In the Soviet era, American "liberals" tried to deceive America into not defending itself against Communist hostility
Now they are trying to deceive Americans into not defending themselves against Muslim hostility. The idea of America being punished for its success and prosperity gives them erections so they do anything they can to bring disaster to America
Federal law enforcement has amassed an impressive record identifying and interdicting would-be jihadists bent on waging terrorist attacks before they can acquire the means to kill people. The American military has killed or detained senior terrorist leaders, including those tied to a slew of homegrown terror plots.
So when a spike in those plots from 2009 ebbs, those seeking an explanation might start by looking at these documented successes.
Not University of North Carolina sociologist Charles Kurzman.
In a report issued last week, Kurzman tallied 20 terrorism prosecutions in 2011 as further proof of his theory that the threat of Islamist terrorism is exaggerated and the country's response still rooted more in emotion and fear than reason.
The New York Times promoted the report a day before its release, leading with Kurzman's conclusion that, "A feared wave of homegrown terrorism by radicalized Muslim Americans has not materialized."
"The public perception of threat does not match actual case-by-case attacks," Kurzman also told the Raleigh News & Observer. "We're getting a skewed perception of the prevalence of these figures."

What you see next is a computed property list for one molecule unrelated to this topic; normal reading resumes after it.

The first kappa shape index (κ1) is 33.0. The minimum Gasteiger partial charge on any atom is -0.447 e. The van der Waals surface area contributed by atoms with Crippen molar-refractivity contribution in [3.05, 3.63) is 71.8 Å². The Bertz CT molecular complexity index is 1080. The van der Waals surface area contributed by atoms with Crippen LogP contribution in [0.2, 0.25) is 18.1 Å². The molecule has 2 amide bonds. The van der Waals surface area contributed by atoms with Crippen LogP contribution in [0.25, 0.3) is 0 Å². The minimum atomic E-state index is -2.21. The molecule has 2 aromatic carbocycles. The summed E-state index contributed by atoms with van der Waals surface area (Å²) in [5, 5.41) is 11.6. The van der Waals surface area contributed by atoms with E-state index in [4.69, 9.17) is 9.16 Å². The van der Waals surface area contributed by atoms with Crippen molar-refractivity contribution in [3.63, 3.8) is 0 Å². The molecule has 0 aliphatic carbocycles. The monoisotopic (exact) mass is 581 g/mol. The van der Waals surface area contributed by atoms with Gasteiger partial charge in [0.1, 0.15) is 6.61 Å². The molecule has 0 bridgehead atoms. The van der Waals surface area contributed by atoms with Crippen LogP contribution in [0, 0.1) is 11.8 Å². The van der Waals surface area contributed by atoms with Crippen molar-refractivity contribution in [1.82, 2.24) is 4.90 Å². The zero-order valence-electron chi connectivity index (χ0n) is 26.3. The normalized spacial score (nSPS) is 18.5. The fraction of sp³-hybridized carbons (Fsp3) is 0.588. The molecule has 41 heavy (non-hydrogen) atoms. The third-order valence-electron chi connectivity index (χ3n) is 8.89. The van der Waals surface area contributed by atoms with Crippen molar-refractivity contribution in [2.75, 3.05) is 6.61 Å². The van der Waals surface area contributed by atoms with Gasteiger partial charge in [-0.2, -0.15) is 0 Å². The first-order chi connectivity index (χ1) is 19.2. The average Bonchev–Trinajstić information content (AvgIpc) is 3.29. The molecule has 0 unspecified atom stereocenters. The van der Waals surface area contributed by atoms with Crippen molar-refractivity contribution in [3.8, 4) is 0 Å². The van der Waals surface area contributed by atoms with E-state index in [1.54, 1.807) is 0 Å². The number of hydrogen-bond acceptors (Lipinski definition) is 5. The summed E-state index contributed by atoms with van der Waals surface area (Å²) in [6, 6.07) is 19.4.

Neither newspaper challenged Kurzman's premise and methodology and neither sought out an opposing viewpoint. For the Times, it is yet another example of its long time collaboration with uncritically and falsely presenting militant Islamist groups and officials as "moderate."
But the Kurzman report is flawed by its assumptions and by Kurzman's conclusion that the data shows the threat of radicalization has been repelled, an opinion for which he offers no evidence.
He is careful to say there is a threat, noting that "revolutionary Islamist organizations overseas continue to call for Muslim-Americans to engage in violence." But in a Muslim-American population of 2 million, such cases barely register a blip in a country "on track to register 14,000 murders in 2011."
Murderers and terrorists both kill. But the comparison ends there. Murders tend to be individual acts, committed for personal or monetary reasons. Terrorist attacks seek mass casualties and seek to instill mass fear to deep economic harm and political surrender.
Kurzman authored a book last year detailing his theory. In a question-and-answer posting on his webpage, he explains that if Islamic radicalism were a genuine crisis, "we would see far more than the 20 Muslim-Americans, on average, who engage in terrorist plots each year." Until perspective comes to the debate, he writes, "we may wind up scaring ourselves into panicky policy decisions and a paranoid quality of life."
James Carafano, deputy director of the Heritage Foundation's Institute for International Studies, said it was misleading to use raw numbers on an issue like terrorism. Terrorists are "fringe elements of society" whose number never will equate to the damage they can cause.
"You could quadruple the number of attacks by Islamic terrorists and it would still be a small number [of the population]," said Carafano, who studied 40 disrupted homegrown terror threats. "Would people say that's not a problem because it is less than 2 percent? No, they would be apoplectic."